To beef up your glutes (and quads, and hamstrings), John recommends squats, step-ups, and lunges. Planks and shoulder bridges will develop your core muscles, and you’ll be on your way to stronger, more stable hiking. The great news is that UVAC offers multiple opportunities to incorporate these exercises into your workouts. From strength and core classes to weight machines and personal training sessions, there’s a good way for all the hikers among us to benefit from gym time.

I’m looking forward to some excellent days on the trail this summer, and with the right strength conditioning, I know I’ll enjoy them even more. Whatever your summer adventure(s) of choice — hiking, running, kayaking, paddleboarding, biking, rock climbing, open water swimming — maximize your outdoor time with the right indoor workout. Here’s to a safe, strong, and fun-filled season!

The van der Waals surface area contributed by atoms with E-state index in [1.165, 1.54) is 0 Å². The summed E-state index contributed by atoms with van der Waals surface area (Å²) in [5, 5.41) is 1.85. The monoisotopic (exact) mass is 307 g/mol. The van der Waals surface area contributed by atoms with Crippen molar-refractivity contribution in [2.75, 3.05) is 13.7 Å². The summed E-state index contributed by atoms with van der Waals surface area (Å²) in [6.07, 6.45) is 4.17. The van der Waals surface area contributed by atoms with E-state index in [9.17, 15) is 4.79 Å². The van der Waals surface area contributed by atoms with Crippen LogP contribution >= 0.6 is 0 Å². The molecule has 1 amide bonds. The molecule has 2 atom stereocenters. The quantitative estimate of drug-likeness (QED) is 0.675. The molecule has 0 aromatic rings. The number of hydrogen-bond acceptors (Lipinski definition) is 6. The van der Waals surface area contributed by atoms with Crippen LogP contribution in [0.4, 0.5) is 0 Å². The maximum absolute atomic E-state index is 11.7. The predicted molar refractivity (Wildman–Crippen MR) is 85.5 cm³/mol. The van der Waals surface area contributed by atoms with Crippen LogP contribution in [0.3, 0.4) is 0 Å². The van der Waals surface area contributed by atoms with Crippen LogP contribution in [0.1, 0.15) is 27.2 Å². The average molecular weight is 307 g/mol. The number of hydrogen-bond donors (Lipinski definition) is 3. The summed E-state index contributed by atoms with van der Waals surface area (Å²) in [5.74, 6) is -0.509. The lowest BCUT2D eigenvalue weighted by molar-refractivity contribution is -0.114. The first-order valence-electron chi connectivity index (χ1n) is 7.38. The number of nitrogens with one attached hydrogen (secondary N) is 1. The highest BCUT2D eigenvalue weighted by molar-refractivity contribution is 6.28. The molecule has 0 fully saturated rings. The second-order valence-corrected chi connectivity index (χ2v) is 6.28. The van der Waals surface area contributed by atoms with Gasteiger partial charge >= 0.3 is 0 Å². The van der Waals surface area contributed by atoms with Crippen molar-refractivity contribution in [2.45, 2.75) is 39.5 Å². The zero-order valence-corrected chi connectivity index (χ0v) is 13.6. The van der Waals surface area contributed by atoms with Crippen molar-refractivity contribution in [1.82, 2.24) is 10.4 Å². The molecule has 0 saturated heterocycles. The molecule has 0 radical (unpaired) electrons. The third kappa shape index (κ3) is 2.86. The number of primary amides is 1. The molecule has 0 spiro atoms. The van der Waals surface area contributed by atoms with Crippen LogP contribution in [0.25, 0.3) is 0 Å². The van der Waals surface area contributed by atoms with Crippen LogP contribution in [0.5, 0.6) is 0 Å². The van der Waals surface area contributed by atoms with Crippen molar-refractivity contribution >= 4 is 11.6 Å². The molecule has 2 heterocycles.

By Caitlin Birch — UVAC member; Canaan, NH resident; Digital Collections and Oral History Archivist at Dartmouth College

Tuesday, May 24, 2016

What Swimming Means to Me

Swimming is the love of my life in so many ways

Whether or not it is something that you may enjoy yourself

It has changed me and helped me grow

My life changed for the best that day -
I was only a ten year old girl and distinctly remember the love I first felt when I hit the water

My days at school had not been fun, for I, to them was a lost and wandering soul

I am thankful to the team I now consider home
They have taken me in as a little girl with few friends and created a new me, the one I am proud to be today.

I can finally say...

Joining the Upper Valley Aquatic Club was one of the best choices I have ever made. I will never forget the day I walked onto the pool deck and there they stood - 
with their arms reaching out and taking me in.

What a huge impact they made on that little girl.